Photoactivation of Cryptochromes Invokes Competing Inter- and Intramolecular Electron Transfer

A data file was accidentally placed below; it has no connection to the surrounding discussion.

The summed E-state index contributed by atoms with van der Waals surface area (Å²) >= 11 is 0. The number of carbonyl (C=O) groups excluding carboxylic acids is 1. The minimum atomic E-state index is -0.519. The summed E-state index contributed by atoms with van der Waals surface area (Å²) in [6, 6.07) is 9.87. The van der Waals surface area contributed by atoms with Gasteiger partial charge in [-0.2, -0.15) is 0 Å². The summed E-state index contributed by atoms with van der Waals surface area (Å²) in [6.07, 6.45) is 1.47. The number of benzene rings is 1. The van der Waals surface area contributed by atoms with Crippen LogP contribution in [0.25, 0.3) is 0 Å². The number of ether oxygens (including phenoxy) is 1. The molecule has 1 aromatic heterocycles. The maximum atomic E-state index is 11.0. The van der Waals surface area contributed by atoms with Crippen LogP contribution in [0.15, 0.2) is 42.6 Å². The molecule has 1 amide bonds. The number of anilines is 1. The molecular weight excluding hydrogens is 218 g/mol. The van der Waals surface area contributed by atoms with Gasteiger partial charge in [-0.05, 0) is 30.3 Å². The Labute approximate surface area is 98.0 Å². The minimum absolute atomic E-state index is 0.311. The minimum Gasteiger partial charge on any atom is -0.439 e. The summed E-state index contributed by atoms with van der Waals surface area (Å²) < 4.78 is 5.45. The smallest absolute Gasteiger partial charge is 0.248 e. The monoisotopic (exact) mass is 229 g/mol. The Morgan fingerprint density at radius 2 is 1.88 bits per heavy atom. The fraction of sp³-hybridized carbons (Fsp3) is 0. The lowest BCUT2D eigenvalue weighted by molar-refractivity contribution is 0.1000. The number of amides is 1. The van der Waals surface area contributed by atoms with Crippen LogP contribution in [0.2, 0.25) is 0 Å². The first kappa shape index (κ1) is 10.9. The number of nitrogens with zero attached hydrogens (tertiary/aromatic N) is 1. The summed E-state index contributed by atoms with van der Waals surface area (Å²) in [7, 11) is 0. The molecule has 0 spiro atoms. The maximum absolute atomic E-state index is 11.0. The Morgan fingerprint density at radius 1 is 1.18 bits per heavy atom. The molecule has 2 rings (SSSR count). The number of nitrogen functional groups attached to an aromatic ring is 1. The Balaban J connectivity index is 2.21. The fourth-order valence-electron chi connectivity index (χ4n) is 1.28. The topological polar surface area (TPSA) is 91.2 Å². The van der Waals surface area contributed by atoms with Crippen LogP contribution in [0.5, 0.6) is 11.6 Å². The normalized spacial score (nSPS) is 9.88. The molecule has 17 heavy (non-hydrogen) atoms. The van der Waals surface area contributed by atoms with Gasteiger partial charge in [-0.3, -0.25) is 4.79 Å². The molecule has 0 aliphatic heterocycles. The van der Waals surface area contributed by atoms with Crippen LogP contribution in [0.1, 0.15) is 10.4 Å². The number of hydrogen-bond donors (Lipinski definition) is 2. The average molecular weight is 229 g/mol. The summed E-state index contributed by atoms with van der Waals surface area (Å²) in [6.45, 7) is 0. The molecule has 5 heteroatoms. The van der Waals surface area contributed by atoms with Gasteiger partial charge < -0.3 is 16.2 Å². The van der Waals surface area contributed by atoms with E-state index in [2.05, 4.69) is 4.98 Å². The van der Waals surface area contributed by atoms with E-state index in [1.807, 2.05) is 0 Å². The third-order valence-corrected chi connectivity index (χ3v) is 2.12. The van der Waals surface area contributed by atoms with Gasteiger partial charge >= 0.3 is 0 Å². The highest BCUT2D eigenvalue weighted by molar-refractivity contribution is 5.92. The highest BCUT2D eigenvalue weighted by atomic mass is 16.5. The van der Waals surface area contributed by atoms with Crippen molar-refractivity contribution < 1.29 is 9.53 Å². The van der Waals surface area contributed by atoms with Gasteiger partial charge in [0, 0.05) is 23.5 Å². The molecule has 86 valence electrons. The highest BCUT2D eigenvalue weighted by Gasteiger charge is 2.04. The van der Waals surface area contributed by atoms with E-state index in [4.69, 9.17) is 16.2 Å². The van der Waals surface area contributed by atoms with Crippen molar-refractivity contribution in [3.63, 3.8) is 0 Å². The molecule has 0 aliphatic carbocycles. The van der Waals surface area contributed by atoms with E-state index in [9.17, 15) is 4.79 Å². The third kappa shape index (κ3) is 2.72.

Growing experimental and theoretical evidence points to the key role of cryptochrome proteins in magnetoreception by migratory birds and insects. Cryptochrome photoactivation is achieved through a cascade of electron transfer events leading to formation of a long-lived spin-correlated radical pair. The electron transfer cascade is initiated by photoexcitation of the FAD cofactor and subsequent electron transfer through three conserved tryptophan residues, the so-called tryptophan triad. Presence of ATP was shown to increase the yield of the semireduced form of FAD. While electron transfer through the tryptophan triad is well characterized by both theoretical and experimental methods, the effects of ATP binding are still not well understood. The present work aims to unravel the mechanism of ultrafast photoinduced electron transfer in a cryptochrome protein with a focus on effects of ATP on the FAD photoreduction process. Photoinduced electron transfer is described by means of state-of-the-art theoretical methods: a hybrid quantum-classical polarizable embedding scheme is utilized to accurately parameterize a generalized local excited/charge transfer state system-bath model Hamiltonian and the photoinduced electron transfer process is described by a semiclassical path integral-based dynamics method. The results draw attention to the crucial role of the intramolecular electron transfer from adenine to the flavin moiety of the FAD cofactor for formation of the semireduced form of FAD, providing an explanation for the increased yield of the semireduced form in the presence of the cellular metabolites in vitro and in vivo.